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Hobart council tables tax abatement for proposed medical facility

Updated: June 18, 2013 7:22AM



HOBART — The City Council tabled action Wednesday on a resolution that would provide property tax abatement to a medical building proposed to be built just south of Marcella Boulevard and 61st Avenue, citing traffic concerns.

Merrillville attorney J.J. Stankiewicz, speaking for Covel Investments LLC, said 85 percent of the 28,000-square-foot building would be medical/professional with either a bank, deli or similar business with a drive-thru included.

Stankiewicz said a large portion would be taken up by a clinic that specializes in lower back pain management. He would not divulge the doctors’ names, but said they rent at another location in the city. He said the clinic has 15 employees, but hopes to grow to 65 employees at the new location.

If this project goes through, a second phase would be built across Marcella Boulevard and would possibly include suppliers, X-ray, imaging, radiology and rehabilitation, the attorney said.

Stankiewicz said the first building will cost $2.2 million and the developers spent an additional $400,000 for an underground irrigation system for storm water drainage.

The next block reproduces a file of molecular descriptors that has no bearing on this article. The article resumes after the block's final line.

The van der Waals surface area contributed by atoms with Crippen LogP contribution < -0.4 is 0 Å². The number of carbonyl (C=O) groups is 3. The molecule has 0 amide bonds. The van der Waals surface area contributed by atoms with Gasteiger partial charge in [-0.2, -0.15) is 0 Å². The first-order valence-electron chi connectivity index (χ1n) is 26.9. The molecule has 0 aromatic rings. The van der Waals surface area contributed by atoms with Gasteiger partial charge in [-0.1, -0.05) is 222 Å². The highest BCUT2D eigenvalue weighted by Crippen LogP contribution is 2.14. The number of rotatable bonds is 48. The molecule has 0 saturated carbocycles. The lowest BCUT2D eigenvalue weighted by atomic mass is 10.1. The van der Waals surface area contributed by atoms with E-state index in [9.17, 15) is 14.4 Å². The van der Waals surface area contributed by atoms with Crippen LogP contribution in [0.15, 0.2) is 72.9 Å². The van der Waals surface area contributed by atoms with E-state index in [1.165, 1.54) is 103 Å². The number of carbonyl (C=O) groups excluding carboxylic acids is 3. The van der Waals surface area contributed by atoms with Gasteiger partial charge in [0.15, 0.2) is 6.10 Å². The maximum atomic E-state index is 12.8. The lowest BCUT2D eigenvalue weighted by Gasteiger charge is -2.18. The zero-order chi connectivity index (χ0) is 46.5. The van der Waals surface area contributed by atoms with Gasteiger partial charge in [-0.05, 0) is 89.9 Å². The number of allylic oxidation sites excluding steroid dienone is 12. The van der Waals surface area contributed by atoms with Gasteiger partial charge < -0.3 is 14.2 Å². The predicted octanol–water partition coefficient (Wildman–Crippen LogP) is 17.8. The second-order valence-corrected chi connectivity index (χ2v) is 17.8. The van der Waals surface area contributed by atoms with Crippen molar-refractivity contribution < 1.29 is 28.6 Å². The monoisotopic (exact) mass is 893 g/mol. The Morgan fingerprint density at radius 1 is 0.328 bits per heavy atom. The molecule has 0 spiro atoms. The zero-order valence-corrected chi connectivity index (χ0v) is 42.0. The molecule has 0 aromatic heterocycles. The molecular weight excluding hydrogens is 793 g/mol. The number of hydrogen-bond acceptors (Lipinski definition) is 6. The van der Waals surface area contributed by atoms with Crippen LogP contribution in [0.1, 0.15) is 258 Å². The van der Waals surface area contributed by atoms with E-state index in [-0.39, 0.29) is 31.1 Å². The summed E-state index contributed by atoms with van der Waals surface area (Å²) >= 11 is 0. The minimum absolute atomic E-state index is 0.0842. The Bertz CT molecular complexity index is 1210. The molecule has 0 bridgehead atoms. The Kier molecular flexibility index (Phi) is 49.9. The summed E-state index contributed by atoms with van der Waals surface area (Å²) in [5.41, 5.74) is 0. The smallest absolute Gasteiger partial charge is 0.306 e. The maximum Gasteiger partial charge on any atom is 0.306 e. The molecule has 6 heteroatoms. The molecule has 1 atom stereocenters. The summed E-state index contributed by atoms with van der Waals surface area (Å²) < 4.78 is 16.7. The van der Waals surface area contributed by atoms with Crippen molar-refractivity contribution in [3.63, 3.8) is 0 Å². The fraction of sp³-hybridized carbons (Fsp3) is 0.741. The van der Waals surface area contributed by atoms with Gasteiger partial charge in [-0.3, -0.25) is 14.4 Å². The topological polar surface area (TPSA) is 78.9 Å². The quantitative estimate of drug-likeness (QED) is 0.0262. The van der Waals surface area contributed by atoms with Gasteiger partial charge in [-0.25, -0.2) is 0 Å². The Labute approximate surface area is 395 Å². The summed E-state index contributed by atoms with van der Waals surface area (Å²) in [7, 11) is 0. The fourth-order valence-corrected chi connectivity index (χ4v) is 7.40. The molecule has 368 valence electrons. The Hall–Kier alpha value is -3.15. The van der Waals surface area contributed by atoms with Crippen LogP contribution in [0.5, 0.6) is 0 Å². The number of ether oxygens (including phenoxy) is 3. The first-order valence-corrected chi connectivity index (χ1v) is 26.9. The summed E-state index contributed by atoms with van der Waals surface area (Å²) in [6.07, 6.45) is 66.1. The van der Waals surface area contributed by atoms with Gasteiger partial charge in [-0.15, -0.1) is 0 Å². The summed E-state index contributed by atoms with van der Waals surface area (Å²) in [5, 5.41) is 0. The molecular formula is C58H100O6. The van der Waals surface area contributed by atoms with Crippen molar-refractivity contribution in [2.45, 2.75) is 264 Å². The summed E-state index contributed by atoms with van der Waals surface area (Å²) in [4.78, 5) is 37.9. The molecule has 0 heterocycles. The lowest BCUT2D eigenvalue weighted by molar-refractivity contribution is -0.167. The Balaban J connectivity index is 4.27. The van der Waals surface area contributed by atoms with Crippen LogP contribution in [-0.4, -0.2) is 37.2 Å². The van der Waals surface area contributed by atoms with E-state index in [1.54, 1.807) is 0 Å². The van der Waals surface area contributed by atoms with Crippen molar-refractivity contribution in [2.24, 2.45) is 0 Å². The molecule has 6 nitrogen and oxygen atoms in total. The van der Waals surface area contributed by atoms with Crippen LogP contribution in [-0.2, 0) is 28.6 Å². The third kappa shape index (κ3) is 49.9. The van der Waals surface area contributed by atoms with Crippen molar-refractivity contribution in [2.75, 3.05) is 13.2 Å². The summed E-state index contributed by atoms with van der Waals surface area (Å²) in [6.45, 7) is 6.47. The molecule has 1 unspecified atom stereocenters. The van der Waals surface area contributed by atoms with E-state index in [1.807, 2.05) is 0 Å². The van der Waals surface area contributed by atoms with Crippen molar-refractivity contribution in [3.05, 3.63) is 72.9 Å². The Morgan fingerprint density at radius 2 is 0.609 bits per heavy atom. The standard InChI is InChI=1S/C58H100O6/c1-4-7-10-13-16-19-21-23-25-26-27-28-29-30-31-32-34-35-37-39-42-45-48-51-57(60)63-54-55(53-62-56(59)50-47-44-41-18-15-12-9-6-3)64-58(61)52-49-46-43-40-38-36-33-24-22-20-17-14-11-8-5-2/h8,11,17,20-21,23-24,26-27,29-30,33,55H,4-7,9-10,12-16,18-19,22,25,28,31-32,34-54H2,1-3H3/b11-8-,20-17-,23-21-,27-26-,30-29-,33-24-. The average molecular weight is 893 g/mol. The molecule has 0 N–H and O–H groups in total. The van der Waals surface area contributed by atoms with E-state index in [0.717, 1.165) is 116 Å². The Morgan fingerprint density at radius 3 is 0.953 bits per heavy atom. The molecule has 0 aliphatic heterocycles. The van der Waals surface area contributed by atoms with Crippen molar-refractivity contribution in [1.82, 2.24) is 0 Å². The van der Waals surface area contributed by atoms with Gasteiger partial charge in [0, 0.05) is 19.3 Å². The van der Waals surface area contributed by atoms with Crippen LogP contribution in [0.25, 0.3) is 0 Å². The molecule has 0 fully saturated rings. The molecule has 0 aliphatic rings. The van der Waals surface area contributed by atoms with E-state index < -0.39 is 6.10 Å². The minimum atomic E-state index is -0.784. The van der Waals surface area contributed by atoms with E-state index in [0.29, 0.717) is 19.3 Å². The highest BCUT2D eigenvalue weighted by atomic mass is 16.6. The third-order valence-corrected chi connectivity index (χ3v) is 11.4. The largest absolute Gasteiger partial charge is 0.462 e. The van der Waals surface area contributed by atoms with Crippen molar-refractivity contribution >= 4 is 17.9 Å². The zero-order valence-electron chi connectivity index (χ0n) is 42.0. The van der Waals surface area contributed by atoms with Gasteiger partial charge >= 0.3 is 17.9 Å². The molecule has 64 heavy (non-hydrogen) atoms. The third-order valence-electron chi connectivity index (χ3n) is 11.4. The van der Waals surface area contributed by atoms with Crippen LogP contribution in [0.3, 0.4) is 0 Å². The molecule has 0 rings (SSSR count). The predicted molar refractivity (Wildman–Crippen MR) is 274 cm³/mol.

Council members said traffic at the intersection is heavy at certain times of the day and the clinic would add to it. They asked Stankiewicz why the developers aren’t accessing 62nd Avenue instead of 61st Avenue.

Councilman Dave Vinzant, D-4th, also questioned why the developers would want to build in a largely industrial area instead of near St. Mary Medical Center.

Stankiewicz said the developers want a location just off Interstate 65, adding St. Mary doesn’t offer the same services. He said the owner of the parcel near 62nd won’t sell the parcel needed for them to access the road at an agreeable price.

Some traffic solutions were discussed, including being able to make a right turn only from the clinic and a deceleration lane. City engineer Phil Gralik said a concrete median could be installed as well.

Councilman John Brezik, D-5th, said the city and developers will work together to solve the traffic problem.

“We can’t pull the permit to break ground. It would void the tax abatement,” Stankiewicz said.

In another matter, the council decided not to make a temporary loan this year in anticipation of tax money coming in, based on Clerk-Treasurer Deborah Longer’s recommendation.

“I recommend not entering this midyear program and instead rely on Lake County to make its tax distribution on time. We’ll be fine either way,” said Longer, who said she didn’t want the city to have to pay the interest on the loan.

Police Chief Rick Zormier accepted a $400 check from the Knights of Columbus St. Thomas Council 1347 for the Community Athletic Program, which he initiated for city youth a couple months ago.

“We’ll try to keep donating. We have to keep our youth on the good side,” said Joel Helding, with the organization.

Zormier said 20 to 45 kids participate in the program each Tuesday and Wednesday. He said with summer coming, the program may be moved up from the current 3 to 7 p.m. to 2 to 5 p.m. He said it may be expanded by another day, too.



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